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December 13, 2016

Scenes from the street

  • technology

August 2015

Each month we give examples of everyday situations we encounter.

On Mountain View’s Shoreline Boulevard, a delicate dance happens many times daily between drivers and pedestrians (and, of course, self-driving cars). Shoreline is one of the city’s main arteries, with 3 lanes traveling 35mph in each direction, divided by a median with trees and bushes. At many of the smaller intersections, there are big crosswalks marked by neon yellow signs, but they’re not protected by stoplights or stop signs. Pedestrians can press a button to make yellow lights flash when they want to cross, though not all do. These crosswalks can create nerve-wracking situations for drivers and pedestrians alike.

One of the biggest challenges is that a pedestrian stepping off a curb often isn’t visible to the drivers in all the lanes; they can easily be obscured by other cars or trucks. So pedestrians often start walking across, only to see vehicles continuing to zoom through. This is also stressful for drivers — they have to brake when the pedestrian comes into view, or when the cars in front of them suddenly stop for a pedestrian that they themselves might not see. Unfortunately, our self-driving car and test drivers found themselves in this kind of situation on August 20, when our Lexus AV was rear-ended.

Upon detecting a pedestrian entering the crosswalk, our car began braking autonomously and started to slow down. Our test driver, in the abundance of caution that they’re trained for, took manual control of the AV and applied the brakes, and our AV stopped safely outside the crosswalk. Our driver’s braking was firm but ordinary for this road environment. The vehicle behind us had been changing lanes to merge between our AV and another vehicle, and it crashed into our rear end. We’re guessing they’d glanced to the side or rear as they merged, and then didn’t see what was going on straight ahead of them until it was too late to stop. It was a classic road situation that’s difficult for human drivers. (You can read the details below in the report we submitted to the CA DMV.)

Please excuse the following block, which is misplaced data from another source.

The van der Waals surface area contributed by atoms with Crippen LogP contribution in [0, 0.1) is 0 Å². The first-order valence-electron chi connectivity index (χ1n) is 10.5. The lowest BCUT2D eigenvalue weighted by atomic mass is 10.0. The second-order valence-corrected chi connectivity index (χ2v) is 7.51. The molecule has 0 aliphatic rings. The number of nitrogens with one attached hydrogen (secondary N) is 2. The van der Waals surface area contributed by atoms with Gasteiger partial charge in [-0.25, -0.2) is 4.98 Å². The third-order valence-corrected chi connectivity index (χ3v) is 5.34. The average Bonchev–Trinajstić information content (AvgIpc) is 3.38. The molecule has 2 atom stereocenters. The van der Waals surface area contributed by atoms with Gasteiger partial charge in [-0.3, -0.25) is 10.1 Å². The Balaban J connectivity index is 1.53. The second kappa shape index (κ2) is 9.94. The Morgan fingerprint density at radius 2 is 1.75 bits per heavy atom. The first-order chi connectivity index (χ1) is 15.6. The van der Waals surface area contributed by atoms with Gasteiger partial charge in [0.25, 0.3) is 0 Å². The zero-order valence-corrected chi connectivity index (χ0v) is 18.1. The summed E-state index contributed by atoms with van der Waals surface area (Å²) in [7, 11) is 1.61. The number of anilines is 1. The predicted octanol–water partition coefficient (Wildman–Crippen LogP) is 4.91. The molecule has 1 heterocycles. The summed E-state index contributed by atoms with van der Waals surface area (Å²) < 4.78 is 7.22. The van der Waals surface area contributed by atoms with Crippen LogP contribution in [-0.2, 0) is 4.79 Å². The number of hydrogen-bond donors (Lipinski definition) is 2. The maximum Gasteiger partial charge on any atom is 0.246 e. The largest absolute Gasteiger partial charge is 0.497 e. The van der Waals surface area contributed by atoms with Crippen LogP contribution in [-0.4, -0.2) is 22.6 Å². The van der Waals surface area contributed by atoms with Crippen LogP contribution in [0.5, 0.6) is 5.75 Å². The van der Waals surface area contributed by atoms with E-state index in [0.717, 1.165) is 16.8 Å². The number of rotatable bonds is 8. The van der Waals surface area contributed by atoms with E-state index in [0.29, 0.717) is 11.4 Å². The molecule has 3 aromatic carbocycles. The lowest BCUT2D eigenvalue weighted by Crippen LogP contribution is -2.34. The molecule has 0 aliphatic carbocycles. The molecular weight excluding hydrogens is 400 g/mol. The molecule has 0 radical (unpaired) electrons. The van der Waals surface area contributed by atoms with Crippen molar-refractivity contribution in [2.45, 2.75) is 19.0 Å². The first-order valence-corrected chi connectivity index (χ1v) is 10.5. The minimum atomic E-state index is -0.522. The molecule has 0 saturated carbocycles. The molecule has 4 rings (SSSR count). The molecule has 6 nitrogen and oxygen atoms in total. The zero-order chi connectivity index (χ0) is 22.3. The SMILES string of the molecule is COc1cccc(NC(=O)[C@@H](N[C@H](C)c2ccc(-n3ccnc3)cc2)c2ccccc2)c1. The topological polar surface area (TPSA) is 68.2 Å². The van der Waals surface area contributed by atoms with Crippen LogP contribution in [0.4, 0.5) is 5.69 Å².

One of the most useful features of our system is that we can go back and replay a version of the incident as if our test drivers hadn’t intervened — in other words, we can see what the car would have done if we’d left things entirely up to the software. In this case, if the car had been left to operate autonomously, it would have stopped safely in front of the crosswalk — great. Intriguingly, though, it would have braked slightly less hard and traveled a bit closer to the crosswalk before stopping.

In other words, our software might have created some extra margin in a situation where fractions of inches and seconds mattered. To be clear, there’s no way to know this would have protected us from a collision; if someone’s driving too close, they’re still very likely to hit us. Our driver was 100% correct in hitting the brakes. But this situation highlights what computers are good at. Our software could do the math on many complicated factors all at once — pedestrian speed and trajectory, our speed and trajectory, the other vehicle’s speed and trajectory. And then it could make an extremely nuanced braking calculation and implement a very controlled response, all very quickly. We’re putting this down as an officially interesting moment in self-driving car history.